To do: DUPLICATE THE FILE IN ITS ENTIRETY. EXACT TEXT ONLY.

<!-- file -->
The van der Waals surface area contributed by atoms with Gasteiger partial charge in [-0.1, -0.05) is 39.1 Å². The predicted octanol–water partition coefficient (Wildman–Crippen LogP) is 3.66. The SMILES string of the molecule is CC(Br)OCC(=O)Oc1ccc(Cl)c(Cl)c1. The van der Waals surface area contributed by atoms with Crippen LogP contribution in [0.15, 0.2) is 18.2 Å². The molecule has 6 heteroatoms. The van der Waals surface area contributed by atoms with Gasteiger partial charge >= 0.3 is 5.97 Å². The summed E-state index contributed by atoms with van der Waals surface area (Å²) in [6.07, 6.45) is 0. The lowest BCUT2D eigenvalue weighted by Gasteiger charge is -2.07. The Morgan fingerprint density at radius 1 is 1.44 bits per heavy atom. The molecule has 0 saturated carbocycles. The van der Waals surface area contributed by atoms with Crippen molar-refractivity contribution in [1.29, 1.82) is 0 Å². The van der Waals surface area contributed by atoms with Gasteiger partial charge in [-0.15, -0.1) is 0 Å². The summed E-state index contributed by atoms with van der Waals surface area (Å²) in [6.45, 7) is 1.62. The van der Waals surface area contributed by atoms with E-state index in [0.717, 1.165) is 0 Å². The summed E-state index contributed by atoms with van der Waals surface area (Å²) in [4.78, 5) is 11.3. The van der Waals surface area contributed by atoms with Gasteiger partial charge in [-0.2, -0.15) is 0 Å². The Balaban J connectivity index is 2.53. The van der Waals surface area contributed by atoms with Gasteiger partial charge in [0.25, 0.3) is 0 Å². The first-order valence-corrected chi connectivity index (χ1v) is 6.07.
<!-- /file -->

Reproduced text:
The van der Waals surface area contributed by atoms with Gasteiger partial charge in [-0.1, -0.05) is 39.1 Å². The predicted octanol–water partition coefficient (Wildman–Crippen LogP) is 3.66. The SMILES string of the molecule is CC(Br)OCC(=O)Oc1ccc(Cl)c(Cl)c1. The van der Waals surface area contributed by atoms with Crippen LogP contribution in [0.15, 0.2) is 18.2 Å². The molecule has 6 heteroatoms. The van der Waals surface area contributed by atoms with Gasteiger partial charge >= 0.3 is 5.97 Å². The summed E-state index contributed by atoms with van der Waals surface area (Å²) in [6.07, 6.45) is 0. The lowest BCUT2D eigenvalue weighted by Gasteiger charge is -2.07. The Morgan fingerprint density at radius 1 is 1.44 bits per heavy atom. The molecule has 0 saturated carbocycles. The van der Waals surface area contributed by atoms with Crippen molar-refractivity contribution in [1.29, 1.82) is 0 Å². The van der Waals surface area contributed by atoms with Gasteiger partial charge in [-0.15, -0.1) is 0 Å². The summed E-state index contributed by atoms with van der Waals surface area (Å²) in [6.45, 7) is 1.62. The van der Waals surface area contributed by atoms with E-state index in [0.717, 1.165) is 0 Å². The summed E-state index contributed by atoms with van der Waals surface area (Å²) in [4.78, 5) is 11.3. The van der Waals surface area contributed by atoms with Gasteiger partial charge in [-0.2, -0.15) is 0 Å². The Balaban J connectivity index is 2.53. The van der Waals surface area contributed by atoms with Gasteiger partial charge in [0.25, 0.3) is 0 Å². The first-order valence-corrected chi connectivity index (χ1v) is 6.07.